Or Maybe Not

I learned a long time ago to never start telling a story or a joke with the opening line, “This is really funny, or this is a funny story.” You have then, as they say, set yourself up for failure. Maybe it was funny to you and maybe it is funny that you just don’t know how to tell a joke or story. Save yourself public humiliation and skip that preface.

Here is an example.

In the 1970s I was attending a cable TV convention for the company that I worked for. At the time I was their most well known on-air personality. My reputation was for comedy although I never have been a stand-up comedian. So there we were attending an early morning seminar. One of our salesmen and I were standing in the back of the room — both of us extremely hungover. Please remember this was the ‘70s and that was perfectly acceptable. Another of our sales personnel was at the podium doing the usual company pitch when she announced, “Now, our very own Bill Tush is going to come up and be really funny.”

This announcement was a complete and unexpected shock to me. I was neither prepared nor in a condition to be really funny. Whether I was or not, I’ll never remember. Thinking back I must have bombed since I’m claiming memory loss for that event.

That was the day I learned to never use that line, “This is really funny.” It may be funny to you but not to another. I could go on forever about jokes that have made me laugh since childhood that you would think to be totally stupid. Or how about jokes that work for one audience and not another? “If a Chinese guy, in China, contracts Amyotrophic lateral sclerosis, or ALS, do they still call it Lou Gehrig’s Disease?” Now that joke gets them rolling in the aisles at medical conventions but falls flat at a nice dinner party.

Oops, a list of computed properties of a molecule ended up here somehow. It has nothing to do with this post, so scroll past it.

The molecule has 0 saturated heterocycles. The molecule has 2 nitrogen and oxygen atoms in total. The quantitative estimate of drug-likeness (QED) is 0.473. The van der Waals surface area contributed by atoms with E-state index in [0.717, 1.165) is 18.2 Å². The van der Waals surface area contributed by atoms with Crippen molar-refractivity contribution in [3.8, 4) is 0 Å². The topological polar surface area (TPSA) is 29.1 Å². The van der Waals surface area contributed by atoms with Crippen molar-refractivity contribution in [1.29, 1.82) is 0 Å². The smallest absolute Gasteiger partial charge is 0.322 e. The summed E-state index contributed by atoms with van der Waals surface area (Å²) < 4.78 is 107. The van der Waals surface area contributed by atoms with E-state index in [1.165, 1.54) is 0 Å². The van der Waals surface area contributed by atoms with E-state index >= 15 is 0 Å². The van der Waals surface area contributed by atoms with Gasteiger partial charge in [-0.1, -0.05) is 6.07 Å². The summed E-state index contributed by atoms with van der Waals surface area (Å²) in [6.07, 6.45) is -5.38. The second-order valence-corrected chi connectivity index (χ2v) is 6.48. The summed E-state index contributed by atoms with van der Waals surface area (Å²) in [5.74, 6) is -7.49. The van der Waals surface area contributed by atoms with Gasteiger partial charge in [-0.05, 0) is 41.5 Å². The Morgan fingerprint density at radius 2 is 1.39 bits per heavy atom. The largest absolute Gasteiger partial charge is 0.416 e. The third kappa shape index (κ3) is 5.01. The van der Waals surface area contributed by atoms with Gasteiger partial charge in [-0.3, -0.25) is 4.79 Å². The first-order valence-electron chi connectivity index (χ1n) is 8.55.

This also holds true if you are taking a date or friend to a movie. “This is the funniest movie I’ve ever seen” should not be the close-the-deal line for the date. Two hours later your companion makes a B line for the exit because she just didn’t think “Schindler’s List” was all that funny.

Remember this: “A comic says funny things. A comedian says things funny.” I heard that from Milton Berle. Everybody always said he was a funny guy. I never thought so. See! There’s my point.

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Bill Tush

Bill Tush

Bill Tush is an American news journalist and humorist.
Bill Tush's career began as a radio DJ in 1965 in Latrobe, PA as a morning host for the Mid Morning Polka Party. His radio career landed him in Atlanta, GA in 1974, where he would eventually join Ted Turner at his struggling local television station, WTCG Channel 17. As WTCG changed to SuperStation WTBS, Bill became a jack of many trades at the station doing everything from commercial spokesman, movie host and reading the news at 3am, about which Turner jokingly commented, "we have a 100% share at this time". Bill would often read the news with his co-anchor Rex, a German Shepherd in shirt and tie.
Bill was given his own show in 1980 by Ted Turner simply called Tush. The cast included such newcomers as SNL's Jan Hooks and Bonnie and Terry Turner (SNL writers and co-creators of 3rd Rock from the Sun and That 70's Show) and was a one hour comedy skit show which aired at 12:05 AM Eastern time on Friday and Saturday nights. The show ceased production one year later but reruns aired thru May 28, 1983. The following week its old timeslot was filled by a six hour music video program called Night Tracks. Later that year he appeared in a Night Tracks sales presentation video playing a investigative reporter. Bill took off to Hollywood to host a new entertainment show, People Now, on the new CNN channel. Bill was made senior entertainment correspondent for CNN in 1993 and relocated to NYC to host Showbiz Today.
Bill retired from Turner Broadcasting System to pursue other interests including writing and producing in 2003.